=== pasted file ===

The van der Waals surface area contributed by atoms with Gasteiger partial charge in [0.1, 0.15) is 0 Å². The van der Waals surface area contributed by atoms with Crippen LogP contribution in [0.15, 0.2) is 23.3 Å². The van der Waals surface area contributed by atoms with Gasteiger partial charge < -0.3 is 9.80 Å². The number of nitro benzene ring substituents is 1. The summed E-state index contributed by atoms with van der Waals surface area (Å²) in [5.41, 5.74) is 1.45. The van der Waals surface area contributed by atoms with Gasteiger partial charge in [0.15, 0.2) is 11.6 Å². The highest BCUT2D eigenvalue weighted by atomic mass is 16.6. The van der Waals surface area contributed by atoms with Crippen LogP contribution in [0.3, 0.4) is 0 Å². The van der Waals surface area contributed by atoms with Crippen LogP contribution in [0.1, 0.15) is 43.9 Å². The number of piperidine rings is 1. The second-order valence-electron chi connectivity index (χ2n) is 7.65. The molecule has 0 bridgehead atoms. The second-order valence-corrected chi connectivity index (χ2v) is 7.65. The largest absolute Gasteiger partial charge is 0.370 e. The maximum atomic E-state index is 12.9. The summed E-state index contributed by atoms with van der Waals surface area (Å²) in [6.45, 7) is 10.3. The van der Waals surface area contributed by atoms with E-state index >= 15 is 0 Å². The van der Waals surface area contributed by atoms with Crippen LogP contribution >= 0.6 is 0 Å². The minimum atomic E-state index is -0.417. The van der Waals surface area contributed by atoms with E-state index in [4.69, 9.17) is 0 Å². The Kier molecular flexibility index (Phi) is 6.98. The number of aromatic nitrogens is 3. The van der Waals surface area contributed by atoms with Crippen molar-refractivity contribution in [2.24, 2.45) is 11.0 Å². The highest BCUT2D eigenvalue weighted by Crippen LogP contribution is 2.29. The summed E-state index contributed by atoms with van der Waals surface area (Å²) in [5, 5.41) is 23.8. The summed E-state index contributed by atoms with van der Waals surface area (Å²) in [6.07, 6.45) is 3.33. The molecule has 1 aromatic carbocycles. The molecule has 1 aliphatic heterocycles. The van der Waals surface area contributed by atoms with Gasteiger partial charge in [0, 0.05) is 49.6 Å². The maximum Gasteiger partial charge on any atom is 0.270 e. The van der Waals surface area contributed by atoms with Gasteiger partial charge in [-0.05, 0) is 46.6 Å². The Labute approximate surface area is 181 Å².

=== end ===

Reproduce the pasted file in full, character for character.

The van der Waals surface area contributed by atoms with Gasteiger partial charge in [0.1, 0.15) is 0 Å². The van der Waals surface area contributed by atoms with Crippen LogP contribution in [0.15, 0.2) is 23.3 Å². The van der Waals surface area contributed by atoms with Gasteiger partial charge < -0.3 is 9.80 Å². The number of nitro benzene ring substituents is 1. The summed E-state index contributed by atoms with van der Waals surface area (Å²) in [5.41, 5.74) is 1.45. The van der Waals surface area contributed by atoms with Gasteiger partial charge in [0.15, 0.2) is 11.6 Å². The highest BCUT2D eigenvalue weighted by atomic mass is 16.6. The van der Waals surface area contributed by atoms with Crippen LogP contribution in [0.3, 0.4) is 0 Å². The van der Waals surface area contributed by atoms with Crippen LogP contribution in [0.1, 0.15) is 43.9 Å². The number of piperidine rings is 1. The second-order valence-electron chi connectivity index (χ2n) is 7.65. The molecule has 0 bridgehead atoms. The second-order valence-corrected chi connectivity index (χ2v) is 7.65. The largest absolute Gasteiger partial charge is 0.370 e. The maximum atomic E-state index is 12.9. The summed E-state index contributed by atoms with van der Waals surface area (Å²) in [6.45, 7) is 10.3. The van der Waals surface area contributed by atoms with E-state index >= 15 is 0 Å². The van der Waals surface area contributed by atoms with Crippen LogP contribution >= 0.6 is 0 Å². The minimum atomic E-state index is -0.417. The van der Waals surface area contributed by atoms with E-state index in [4.69, 9.17) is 0 Å². The Kier molecular flexibility index (Phi) is 6.98. The number of aromatic nitrogens is 3. The van der Waals surface area contributed by atoms with Crippen molar-refractivity contribution in [2.24, 2.45) is 11.0 Å². The highest BCUT2D eigenvalue weighted by Crippen LogP contribution is 2.29. The summed E-state index contributed by atoms with van der Waals surface area (Å²) in [5, 5.41) is 23.8. The summed E-state index contributed by atoms with van der Waals surface area (Å²) in [6.07, 6.45) is 3.33. The molecule has 1 aromatic carbocycles. The molecule has 1 aliphatic heterocycles. The van der Waals surface area contributed by atoms with Gasteiger partial charge in [0, 0.05) is 49.6 Å². The maximum Gasteiger partial charge on any atom is 0.270 e. The van der Waals surface area contributed by atoms with Gasteiger partial charge in [-0.05, 0) is 46.6 Å². The Labute approximate surface area is 181 Å².